Good morning. I have a few questions some of which you may have answered early in your script I was a little late to the call. But I wanted to clarify, the goodwill impairment charges you have are related to different acquisitions for which you’re having these obsolete inventory charges from acquisitions or it’s the same ones?

Edward Richardson

No, it’s the same ones. The goodwill impairment is from the three little acquisitions, really two of them that we completed in the last three years.

Andrew Shapiro – Lawndale Capital Management

Okay and when you’re structuring these deals, especially they’re -- some of these are smaller companies, why not structure an escrow for potential obsolete slow moving inventory which you end up in writing off and it’s in a sense a cost to the acquisition. The malleable you obtain for these things is higher than what first appears to be the malleable.

Edward Richardson

Well, we normally do and there’s more to it than what you’d see. Usually we write into the contract for any inventory that’s not saleable in the 12 month period of time. We take a reserve for it. We go in and we take the inventories and then we go over the historic sales records of the company involved. And anything that’s over 12 months inventory on hand we don’t purchase. In this case there were products that we’re really not too familiar with and so we did have some write-off. But it’s unusual I’ll say.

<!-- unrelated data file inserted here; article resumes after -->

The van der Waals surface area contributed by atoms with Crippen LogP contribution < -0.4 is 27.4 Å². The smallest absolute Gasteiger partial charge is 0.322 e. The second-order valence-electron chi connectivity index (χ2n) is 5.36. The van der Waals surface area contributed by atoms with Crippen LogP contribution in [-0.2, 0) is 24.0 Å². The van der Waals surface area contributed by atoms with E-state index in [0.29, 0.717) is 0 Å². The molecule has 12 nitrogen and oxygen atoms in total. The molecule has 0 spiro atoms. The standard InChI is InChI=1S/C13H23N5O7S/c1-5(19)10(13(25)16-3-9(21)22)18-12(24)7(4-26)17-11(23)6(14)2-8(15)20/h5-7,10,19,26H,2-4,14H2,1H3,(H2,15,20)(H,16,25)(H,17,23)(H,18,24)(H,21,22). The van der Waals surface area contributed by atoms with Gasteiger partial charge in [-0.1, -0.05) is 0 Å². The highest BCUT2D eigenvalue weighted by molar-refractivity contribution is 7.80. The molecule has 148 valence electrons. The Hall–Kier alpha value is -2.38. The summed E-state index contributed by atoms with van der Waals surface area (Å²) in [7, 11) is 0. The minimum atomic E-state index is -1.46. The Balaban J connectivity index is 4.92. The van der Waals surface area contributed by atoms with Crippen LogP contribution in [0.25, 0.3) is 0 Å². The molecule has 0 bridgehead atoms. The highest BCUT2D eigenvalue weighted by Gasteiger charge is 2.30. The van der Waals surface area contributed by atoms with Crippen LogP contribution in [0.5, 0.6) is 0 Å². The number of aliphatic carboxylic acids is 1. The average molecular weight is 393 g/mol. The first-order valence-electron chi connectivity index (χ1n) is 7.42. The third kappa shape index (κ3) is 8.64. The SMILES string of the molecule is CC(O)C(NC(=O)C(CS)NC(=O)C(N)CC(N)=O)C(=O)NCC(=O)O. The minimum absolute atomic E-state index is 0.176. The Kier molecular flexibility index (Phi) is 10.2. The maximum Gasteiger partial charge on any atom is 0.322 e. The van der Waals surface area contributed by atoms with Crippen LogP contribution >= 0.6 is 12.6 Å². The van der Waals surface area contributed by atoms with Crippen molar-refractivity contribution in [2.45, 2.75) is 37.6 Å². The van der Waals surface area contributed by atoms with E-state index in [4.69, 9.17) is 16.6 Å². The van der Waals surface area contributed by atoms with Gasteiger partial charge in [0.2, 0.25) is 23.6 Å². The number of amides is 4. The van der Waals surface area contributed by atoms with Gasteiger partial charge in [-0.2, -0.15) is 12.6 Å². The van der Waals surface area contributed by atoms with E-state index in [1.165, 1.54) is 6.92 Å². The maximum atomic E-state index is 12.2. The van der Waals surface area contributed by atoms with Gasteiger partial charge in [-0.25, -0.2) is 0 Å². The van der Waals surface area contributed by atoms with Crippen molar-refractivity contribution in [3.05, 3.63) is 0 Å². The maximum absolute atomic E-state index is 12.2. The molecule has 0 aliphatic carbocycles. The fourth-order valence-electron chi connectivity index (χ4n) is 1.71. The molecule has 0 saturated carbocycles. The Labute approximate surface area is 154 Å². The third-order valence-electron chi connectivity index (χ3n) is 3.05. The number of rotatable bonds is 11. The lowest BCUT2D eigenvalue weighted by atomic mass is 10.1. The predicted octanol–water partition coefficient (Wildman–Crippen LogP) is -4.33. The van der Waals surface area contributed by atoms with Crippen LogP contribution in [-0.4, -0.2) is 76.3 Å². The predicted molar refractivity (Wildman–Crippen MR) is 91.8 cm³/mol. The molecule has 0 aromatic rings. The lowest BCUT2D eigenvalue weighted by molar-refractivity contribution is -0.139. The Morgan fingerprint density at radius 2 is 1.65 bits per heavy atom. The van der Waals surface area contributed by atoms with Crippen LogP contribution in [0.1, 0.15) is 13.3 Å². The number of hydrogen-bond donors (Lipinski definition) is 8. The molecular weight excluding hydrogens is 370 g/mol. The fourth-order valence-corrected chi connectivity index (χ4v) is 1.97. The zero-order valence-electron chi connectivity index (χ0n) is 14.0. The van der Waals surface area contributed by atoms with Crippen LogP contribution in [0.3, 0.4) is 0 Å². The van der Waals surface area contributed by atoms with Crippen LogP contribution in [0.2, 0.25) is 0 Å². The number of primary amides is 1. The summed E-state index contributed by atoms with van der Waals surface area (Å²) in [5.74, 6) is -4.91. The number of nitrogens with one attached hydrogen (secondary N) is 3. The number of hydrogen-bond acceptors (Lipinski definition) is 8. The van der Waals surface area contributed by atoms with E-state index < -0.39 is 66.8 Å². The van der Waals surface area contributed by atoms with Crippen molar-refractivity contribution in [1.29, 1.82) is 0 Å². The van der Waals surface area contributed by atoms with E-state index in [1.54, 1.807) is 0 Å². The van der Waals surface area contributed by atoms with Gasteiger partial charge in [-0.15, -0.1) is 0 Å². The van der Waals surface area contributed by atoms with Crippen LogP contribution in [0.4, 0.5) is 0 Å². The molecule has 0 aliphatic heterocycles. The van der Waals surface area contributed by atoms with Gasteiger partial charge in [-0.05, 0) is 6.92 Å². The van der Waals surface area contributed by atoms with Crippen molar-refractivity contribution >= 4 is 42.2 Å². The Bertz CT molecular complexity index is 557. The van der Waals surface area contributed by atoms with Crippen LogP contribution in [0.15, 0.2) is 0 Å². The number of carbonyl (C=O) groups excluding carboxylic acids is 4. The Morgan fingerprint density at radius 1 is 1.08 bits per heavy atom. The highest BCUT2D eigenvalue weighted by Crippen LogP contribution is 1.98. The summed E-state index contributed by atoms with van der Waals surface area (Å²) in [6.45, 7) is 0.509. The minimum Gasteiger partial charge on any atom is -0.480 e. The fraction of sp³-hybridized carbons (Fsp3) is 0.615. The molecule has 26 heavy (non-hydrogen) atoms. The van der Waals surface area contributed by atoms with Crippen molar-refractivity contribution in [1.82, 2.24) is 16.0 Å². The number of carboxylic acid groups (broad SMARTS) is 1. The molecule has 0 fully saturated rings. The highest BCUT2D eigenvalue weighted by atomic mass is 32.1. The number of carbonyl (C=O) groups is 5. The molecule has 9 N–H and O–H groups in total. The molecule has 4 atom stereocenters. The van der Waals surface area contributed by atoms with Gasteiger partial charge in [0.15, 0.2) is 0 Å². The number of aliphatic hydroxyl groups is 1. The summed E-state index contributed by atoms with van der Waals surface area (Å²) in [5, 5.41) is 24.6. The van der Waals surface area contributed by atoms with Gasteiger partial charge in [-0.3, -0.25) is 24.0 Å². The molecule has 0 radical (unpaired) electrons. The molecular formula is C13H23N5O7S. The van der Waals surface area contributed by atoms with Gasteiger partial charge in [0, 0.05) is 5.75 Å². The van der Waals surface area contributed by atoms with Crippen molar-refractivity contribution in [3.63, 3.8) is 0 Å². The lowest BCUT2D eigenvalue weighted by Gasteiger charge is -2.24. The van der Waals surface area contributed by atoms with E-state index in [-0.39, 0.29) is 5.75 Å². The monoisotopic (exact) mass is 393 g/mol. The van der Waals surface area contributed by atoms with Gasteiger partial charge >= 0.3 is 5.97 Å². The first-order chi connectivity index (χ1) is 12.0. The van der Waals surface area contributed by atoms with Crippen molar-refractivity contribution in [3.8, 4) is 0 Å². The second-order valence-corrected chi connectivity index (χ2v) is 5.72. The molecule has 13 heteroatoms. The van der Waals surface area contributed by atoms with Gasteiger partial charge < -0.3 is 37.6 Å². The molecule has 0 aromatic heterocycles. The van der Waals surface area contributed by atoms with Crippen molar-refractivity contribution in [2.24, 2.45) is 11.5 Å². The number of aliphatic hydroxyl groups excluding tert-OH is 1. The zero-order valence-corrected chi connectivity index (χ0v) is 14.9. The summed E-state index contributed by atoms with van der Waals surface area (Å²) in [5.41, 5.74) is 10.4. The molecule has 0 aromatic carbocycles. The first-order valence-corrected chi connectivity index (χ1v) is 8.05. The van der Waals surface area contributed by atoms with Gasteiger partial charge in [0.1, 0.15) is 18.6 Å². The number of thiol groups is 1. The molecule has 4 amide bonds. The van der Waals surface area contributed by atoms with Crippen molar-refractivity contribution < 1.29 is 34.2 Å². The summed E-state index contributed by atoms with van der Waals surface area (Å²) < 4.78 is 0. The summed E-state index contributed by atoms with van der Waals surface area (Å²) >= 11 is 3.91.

Andrew Shapiro – Lawndale Capital Management

Okay. And then when you refer to expenses related to potential acquisitions, what are you talking about and are those expenses part of the SG&A or a different line item?

Edward Richardson

The expenses are basically legal expense that dealt with this very large acquisition we looked at for over a year.

Andrew Shapiro – Lawndale Capital Management

Okay. That’s what I must have missed in the early script. And do they go to the SG&A line item and is that what accounts for a sizeable increase of your SG&A year over year?

Edward Richardson

Yes, that’s correct.

Andrew Shapiro – Lawndale Capital Management

Okay. And are there any other notable increases in your SG&A year over year that have been taking place contributing to I guess we’d call it a loss of your operating leverage?

Edward Richardson

Yes. There was a $1.1 million in severance.

Andrew Shapiro – Lawndale Capital Management

Okay, a one timer. And lastly again probably covered in your script, maybe not. You obviously have a sizeable cash hoard here. What is the plan? If you are moving in the smaller acquisitions certainly those cash balances would account for probably more smaller acquisitions than one has the time of day to deal with. Are there plans regarding the dividend rate, stock buyback given your current stock price or other productive uses of your capital?

Edward Richardson